DNA is the hereditary material responsible for all the characteristics of an organism, and it controls all the activities of a cell. It is able to do this as it carries the information that controls the synthesis of proteins. An important class of proteins is enzymes. These control chemical reactions within the cell, including the synthesis and breakdown of other classes of molecule. Therefore, by controlling which proteins are made at a particular time, in a particular type of cell, DNA is able to control all the characteristics of a cell.
Proteins are made up of amino acids. There are about 20 different types of amino acids commonly found in proteins. The precise number, and sequence, of amino acids makes up the primary structure of a polypeptide chain. A functional protein may consist of a single, or several polypeptide chains.
DNA must therefore carry coded information that determines not only the number and types of amino acids that appear in a polypeptide, but also their exact sequence in the chain.
The code for primary structure of proteins cannot be carried in the sugar-phosphate backbone of DNA since this structure is identical in all DNA molecules. The only part of DNA that varies between different DNA molecules is the base sequence. Therefore, the sequence of bases in DNA must determine the sequence of amino acids in a polypeptide chain. The length of DNA that codes for a single polypeptide chain (or protein) is called a gene and a gene can be thousands of nucleotides long.
- The code cannot be as simple as 1 base coding for 1 amino acid, as this would allow for the coding of only 4 amino acids.
- If the bases are read together in pairs, this would allow for only 16 different combinations i.e.. 16 different amino acids.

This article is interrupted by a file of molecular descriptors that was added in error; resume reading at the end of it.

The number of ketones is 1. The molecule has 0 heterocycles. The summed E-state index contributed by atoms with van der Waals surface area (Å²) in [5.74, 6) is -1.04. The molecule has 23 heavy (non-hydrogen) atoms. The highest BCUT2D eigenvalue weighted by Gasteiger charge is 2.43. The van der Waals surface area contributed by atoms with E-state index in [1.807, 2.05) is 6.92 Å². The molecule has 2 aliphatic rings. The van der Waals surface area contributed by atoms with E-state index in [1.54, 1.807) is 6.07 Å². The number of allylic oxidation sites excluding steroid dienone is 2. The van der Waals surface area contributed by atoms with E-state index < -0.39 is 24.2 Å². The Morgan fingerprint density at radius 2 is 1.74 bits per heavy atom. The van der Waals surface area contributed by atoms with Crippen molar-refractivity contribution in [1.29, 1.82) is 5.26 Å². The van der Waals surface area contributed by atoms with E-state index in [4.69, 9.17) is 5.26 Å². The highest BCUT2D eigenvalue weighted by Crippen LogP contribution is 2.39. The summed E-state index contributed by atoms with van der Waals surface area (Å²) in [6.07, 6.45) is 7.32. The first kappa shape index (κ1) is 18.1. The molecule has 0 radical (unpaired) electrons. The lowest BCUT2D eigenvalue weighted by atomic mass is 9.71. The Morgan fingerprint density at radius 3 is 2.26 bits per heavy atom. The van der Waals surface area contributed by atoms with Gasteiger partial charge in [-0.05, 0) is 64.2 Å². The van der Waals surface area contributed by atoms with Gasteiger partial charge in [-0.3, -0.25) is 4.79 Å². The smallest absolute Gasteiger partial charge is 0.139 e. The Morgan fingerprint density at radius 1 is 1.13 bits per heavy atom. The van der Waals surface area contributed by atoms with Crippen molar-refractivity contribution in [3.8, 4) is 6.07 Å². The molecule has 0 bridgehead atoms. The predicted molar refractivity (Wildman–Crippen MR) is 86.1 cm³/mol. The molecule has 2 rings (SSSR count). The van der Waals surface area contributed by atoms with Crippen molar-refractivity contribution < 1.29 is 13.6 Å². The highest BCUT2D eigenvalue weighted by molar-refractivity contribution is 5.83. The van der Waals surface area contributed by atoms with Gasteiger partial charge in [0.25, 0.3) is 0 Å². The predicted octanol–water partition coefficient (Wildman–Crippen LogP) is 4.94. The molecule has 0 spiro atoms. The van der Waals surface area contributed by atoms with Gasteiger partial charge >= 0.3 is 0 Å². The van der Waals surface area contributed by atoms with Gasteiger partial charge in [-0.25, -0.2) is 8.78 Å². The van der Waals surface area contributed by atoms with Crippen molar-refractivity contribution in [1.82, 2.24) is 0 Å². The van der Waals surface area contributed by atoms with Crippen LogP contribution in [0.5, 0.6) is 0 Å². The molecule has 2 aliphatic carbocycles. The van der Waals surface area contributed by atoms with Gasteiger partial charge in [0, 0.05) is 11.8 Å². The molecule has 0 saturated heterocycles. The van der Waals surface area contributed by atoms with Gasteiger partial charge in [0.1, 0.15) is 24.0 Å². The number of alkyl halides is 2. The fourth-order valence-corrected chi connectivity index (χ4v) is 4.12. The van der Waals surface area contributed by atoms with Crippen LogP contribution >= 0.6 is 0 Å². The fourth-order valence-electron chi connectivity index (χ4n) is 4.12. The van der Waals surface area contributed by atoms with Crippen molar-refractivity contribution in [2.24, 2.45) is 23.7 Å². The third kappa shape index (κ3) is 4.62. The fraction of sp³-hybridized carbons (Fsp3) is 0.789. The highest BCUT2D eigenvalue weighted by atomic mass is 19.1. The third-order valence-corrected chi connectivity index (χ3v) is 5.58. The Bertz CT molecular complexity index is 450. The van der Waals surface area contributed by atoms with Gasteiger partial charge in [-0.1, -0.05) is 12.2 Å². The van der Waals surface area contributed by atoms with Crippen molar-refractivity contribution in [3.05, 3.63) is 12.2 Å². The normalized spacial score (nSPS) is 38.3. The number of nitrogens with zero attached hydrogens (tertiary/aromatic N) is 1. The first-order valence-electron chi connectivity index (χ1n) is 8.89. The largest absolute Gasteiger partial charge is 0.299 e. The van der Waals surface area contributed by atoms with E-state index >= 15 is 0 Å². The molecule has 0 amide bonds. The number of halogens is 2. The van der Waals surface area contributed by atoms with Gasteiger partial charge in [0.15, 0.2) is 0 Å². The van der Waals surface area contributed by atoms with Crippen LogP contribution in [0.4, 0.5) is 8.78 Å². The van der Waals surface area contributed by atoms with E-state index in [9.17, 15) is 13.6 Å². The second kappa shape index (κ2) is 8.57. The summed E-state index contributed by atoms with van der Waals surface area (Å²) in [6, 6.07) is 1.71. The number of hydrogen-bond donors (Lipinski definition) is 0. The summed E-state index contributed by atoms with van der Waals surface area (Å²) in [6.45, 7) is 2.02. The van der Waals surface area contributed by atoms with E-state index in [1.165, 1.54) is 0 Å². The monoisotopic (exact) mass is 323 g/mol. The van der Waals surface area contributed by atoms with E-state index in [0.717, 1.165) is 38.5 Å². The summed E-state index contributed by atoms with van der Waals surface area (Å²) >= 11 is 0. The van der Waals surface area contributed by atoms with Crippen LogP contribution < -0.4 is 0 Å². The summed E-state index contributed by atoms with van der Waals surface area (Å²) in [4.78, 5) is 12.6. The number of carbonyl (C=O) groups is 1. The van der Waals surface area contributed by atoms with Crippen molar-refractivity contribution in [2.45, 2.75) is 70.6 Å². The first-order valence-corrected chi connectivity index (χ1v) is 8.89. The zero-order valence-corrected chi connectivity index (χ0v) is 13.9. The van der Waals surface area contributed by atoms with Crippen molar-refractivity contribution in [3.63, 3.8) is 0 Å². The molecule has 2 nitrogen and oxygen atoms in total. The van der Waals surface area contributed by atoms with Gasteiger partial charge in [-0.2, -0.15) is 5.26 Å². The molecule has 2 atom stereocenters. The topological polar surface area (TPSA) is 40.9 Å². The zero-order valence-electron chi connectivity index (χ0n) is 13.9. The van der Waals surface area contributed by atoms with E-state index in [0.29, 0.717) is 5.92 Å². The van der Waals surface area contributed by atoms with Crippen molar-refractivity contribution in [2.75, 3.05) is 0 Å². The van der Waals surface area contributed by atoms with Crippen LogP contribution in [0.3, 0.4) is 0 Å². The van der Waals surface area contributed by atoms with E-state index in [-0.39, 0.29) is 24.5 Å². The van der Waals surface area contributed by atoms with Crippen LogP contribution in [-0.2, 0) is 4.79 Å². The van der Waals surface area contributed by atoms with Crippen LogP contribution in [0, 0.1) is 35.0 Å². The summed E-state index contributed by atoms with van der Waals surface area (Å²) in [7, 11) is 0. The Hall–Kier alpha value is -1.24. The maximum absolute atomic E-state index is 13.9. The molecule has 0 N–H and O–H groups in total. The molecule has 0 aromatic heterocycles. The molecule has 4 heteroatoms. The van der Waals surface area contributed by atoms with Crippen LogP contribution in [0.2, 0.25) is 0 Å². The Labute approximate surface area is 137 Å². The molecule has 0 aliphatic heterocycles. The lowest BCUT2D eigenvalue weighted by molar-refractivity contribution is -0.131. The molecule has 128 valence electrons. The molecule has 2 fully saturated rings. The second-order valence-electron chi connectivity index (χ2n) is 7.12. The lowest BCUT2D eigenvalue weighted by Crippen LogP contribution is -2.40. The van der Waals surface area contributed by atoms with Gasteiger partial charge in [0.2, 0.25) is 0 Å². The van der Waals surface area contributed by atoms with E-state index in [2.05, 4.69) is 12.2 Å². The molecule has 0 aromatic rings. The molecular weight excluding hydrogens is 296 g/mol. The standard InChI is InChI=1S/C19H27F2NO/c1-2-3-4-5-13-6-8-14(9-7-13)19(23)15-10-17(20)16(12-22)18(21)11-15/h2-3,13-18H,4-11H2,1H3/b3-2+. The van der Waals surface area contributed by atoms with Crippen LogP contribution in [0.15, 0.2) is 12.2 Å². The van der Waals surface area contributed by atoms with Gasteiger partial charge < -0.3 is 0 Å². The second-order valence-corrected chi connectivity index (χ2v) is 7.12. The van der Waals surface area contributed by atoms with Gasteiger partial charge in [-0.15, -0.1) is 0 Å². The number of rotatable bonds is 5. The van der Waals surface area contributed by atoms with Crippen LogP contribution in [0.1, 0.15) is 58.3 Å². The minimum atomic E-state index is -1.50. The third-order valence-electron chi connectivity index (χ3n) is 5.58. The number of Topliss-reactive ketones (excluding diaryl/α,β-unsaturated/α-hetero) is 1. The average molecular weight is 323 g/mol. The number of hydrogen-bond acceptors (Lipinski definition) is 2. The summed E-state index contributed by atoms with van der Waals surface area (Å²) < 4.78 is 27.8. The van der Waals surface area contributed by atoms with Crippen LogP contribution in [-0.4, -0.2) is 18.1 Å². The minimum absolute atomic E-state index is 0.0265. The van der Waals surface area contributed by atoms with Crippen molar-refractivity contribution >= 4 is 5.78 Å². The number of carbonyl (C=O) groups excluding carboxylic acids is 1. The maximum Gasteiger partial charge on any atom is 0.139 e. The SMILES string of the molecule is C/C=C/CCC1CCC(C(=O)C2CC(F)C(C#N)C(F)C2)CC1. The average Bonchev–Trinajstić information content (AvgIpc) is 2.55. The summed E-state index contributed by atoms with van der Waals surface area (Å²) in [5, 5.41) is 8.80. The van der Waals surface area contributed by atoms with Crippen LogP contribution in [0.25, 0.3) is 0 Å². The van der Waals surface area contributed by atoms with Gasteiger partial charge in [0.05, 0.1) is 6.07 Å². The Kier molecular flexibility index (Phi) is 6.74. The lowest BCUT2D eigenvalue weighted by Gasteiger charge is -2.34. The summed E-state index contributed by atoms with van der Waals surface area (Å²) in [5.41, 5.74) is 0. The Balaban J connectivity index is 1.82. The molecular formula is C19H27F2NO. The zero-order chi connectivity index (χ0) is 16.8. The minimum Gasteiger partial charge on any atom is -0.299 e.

- Each amino acid is in fact coded for by a sequence of 3 consecutive nucleotide bases in the DNA chain. This is called the triplet base hypothesis and each triplet of bases is called a codon. The maximum number of combinations this allows is 64, but since there are only 20 common amino acids, some are coded for by more than one triplet codon. The genetic codon is thus described as degenerate.
The genetic code is usually given in tables and books as in the form of RNA that would be complementary to the DNA in the gene. This is because it is messenger RNA that is directly involved in protein synthesis and not the genes themselves.
Some of the triplet codons do not code for any amino acid. These are called non-sense codons and they act as signals to terminate the synthesis of the polypeptide chain i.e.. they act as "full stops" and are called termination codons. Some other triplets code for modified amino acids that act as signals to start the synthesis of the protein chain and these are called initiation codons.
Each triplet of bases represents a sequence in mRNA. Each sequence codes for the amino acid shown. The amino acids have been given their three letter abbreviations. For A level this table does not need to be learned. Questions are regularly set on this topic but the code will be provided in the question if needed to work out the answer.